7. In the Wake of Monet
Monet's influence can be traced in the work of numerous abstract artists of the second half of the 20th-century for a wide variety of reasons. This room presents some of the clear affinities between the work of the French Impressionist painter and artists such as Jean Bazaine, Maria Elena Vieira da Silva, Robert Ryman and Gerhard Richter.
The second son of Adolphe Monet and Louise-Justine Aubrée Monet, Claude Monet was born in Paris on 14 November 1840. For financial reasons his family moved to Le Havre where he spent his childhood and where he met Eugène Boudin, who encouraged him to paint landscapes out of doors. In 1859 he moved to Paris to complete his training, attending the Académie Suisse. Following a stay in Algiers where he undertook his military service, and a brief stay in Le Havre, he returned to Paris. In the 1860s he coincided with Jongkind in Brittany, and with Bazille, Sisley, Renoir and Cézanne in Charles Gleyre's studio.
In 1870 Monet married Camille Doncieux, the model for his celebrated Déjeuner sur l'herbe. On the outbreak of the Franco-Prussian War, Monet went to London, as did Pissarro. After the war Monet settled in Argenteuil, then in Vétheuil in 1878, and Giverny in 1883.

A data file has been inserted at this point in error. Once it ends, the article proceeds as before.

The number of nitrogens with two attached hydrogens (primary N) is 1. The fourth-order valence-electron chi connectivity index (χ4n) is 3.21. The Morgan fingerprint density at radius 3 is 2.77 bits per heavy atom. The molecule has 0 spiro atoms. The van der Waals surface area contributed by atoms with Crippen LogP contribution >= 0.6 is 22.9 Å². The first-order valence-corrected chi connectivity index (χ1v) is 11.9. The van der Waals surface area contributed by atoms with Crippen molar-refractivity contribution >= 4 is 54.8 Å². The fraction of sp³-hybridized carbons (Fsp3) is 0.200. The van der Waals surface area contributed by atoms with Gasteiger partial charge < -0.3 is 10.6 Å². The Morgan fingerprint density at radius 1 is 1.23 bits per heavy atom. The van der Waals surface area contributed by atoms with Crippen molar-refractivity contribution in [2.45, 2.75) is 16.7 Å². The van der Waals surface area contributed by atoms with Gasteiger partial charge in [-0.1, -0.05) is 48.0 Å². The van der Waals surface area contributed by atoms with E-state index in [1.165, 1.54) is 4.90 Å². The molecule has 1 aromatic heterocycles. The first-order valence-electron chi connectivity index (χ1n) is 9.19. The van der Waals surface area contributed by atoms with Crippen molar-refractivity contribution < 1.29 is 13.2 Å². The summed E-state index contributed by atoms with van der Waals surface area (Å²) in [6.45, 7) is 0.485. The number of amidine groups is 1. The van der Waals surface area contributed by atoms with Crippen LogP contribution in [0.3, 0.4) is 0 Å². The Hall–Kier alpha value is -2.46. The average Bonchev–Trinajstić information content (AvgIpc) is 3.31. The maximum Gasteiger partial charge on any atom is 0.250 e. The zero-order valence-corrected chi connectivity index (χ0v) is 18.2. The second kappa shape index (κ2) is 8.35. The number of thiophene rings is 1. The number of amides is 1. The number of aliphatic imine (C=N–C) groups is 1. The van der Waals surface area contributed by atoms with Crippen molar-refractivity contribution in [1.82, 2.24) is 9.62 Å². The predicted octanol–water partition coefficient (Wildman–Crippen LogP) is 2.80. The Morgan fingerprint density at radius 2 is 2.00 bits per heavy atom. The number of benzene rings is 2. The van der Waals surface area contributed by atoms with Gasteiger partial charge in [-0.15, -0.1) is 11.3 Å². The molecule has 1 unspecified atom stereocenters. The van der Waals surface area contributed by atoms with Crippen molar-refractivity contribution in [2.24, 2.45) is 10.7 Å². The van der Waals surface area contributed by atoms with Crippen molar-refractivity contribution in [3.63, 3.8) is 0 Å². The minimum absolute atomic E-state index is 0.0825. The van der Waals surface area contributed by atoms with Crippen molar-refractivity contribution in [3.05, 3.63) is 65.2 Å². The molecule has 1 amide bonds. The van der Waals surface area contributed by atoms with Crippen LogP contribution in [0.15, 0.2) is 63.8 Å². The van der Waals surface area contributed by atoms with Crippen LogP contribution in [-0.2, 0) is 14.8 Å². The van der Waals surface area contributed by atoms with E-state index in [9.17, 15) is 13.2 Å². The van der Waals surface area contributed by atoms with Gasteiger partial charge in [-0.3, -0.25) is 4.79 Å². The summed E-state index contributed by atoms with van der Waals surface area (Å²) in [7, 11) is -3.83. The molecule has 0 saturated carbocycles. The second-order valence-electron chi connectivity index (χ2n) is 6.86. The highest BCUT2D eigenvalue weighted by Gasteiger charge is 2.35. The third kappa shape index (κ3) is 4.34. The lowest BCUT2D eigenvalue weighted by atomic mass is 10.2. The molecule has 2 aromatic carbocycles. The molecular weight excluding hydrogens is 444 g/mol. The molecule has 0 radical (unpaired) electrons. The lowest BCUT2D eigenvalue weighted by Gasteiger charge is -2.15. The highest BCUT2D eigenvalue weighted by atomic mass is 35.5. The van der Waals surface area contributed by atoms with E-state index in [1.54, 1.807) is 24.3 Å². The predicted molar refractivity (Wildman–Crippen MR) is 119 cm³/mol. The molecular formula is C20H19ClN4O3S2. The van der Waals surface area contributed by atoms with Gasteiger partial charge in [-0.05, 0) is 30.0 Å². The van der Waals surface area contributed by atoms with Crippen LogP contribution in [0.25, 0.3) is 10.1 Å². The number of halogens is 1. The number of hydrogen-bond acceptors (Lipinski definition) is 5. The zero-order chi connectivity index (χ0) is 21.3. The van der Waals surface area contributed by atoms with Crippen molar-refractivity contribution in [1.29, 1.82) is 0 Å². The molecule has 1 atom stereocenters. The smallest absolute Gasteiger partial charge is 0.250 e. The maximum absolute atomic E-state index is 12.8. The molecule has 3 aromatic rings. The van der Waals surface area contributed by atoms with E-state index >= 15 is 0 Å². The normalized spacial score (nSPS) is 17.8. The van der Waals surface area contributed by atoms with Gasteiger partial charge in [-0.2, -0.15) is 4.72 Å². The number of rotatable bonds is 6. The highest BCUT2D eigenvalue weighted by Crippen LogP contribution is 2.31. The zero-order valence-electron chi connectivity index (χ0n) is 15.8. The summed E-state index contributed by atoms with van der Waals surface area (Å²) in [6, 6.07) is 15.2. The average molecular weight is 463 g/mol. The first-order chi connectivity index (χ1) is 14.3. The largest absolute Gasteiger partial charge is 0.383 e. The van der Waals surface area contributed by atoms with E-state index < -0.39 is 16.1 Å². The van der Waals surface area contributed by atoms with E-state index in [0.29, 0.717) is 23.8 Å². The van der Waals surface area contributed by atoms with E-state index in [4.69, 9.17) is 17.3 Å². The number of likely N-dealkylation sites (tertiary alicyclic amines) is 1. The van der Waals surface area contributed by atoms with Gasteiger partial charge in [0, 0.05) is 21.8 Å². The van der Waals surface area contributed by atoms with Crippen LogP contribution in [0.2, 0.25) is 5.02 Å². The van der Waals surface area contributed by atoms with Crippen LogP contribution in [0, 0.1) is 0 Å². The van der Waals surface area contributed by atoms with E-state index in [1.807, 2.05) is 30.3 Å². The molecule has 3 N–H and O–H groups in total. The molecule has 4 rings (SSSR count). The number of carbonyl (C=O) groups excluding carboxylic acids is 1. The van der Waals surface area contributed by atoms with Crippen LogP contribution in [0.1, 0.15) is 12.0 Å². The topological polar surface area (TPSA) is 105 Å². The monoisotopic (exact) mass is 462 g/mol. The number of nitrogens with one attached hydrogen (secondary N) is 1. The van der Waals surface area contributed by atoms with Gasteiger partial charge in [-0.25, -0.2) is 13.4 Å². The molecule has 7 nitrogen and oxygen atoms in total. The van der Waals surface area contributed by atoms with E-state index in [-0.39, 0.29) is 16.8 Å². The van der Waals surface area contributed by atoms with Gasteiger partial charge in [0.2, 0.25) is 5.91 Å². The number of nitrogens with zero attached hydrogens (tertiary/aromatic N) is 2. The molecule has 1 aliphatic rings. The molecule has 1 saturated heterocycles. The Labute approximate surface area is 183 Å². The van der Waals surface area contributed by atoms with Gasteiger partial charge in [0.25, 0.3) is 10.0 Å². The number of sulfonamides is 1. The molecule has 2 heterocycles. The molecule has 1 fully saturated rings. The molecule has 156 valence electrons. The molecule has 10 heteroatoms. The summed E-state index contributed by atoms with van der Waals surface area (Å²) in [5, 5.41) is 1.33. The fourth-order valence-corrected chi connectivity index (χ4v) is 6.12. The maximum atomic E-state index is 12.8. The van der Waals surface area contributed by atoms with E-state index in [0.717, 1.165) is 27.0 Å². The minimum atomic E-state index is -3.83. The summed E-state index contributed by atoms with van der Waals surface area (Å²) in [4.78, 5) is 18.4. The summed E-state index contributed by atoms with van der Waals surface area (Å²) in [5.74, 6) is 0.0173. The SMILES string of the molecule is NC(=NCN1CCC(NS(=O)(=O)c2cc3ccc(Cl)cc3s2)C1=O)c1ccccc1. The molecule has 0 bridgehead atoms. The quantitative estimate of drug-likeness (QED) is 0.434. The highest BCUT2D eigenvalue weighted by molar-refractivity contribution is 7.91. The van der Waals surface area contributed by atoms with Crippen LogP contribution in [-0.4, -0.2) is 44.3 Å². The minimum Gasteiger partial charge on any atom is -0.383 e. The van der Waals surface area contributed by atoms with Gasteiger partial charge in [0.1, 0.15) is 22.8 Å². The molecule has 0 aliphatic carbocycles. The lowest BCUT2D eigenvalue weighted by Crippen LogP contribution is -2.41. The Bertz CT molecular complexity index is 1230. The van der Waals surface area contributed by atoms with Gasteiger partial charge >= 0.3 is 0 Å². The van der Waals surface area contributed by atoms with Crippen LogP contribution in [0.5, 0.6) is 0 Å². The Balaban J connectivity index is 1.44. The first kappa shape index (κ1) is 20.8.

In 1872 Monet produced his celebrated painting Impression. Sunrise which, two years later, was included in the first Impressionist Exhibition and whose title was coined for the group by the critic Louis Leroy. In the 1890s Monet enjoyed financial success and purchased the house that he had been renting in Giverny, in addition to an adjoining plot that he used to enlarge the garden with a water lily pond, as well as having more studio space built.
From 1888 he started to work in series. The first, devoted to haystacks, was followed by others on different motifs including Rouen cathedral, the Thames, Venice, and water lilies, the latter a subject he continued to paint until his death. In all these works Monet experimented with light at different times of the day. Between 1899 and 1901 he spent the winters working in London, painting his famous views of the Thames from the window of the Savoy Hotel where he stayed. Monet undoubtedly reworked all these compositions in the studio as what most interested him was not so much topographical accuracy as a study of atmospheric conditions. On the occasion of his 1904 exhibition, the critic Georges Lecompte stated that he had "never achieved such a vaporous subtlety, power of abstraction and synthesis."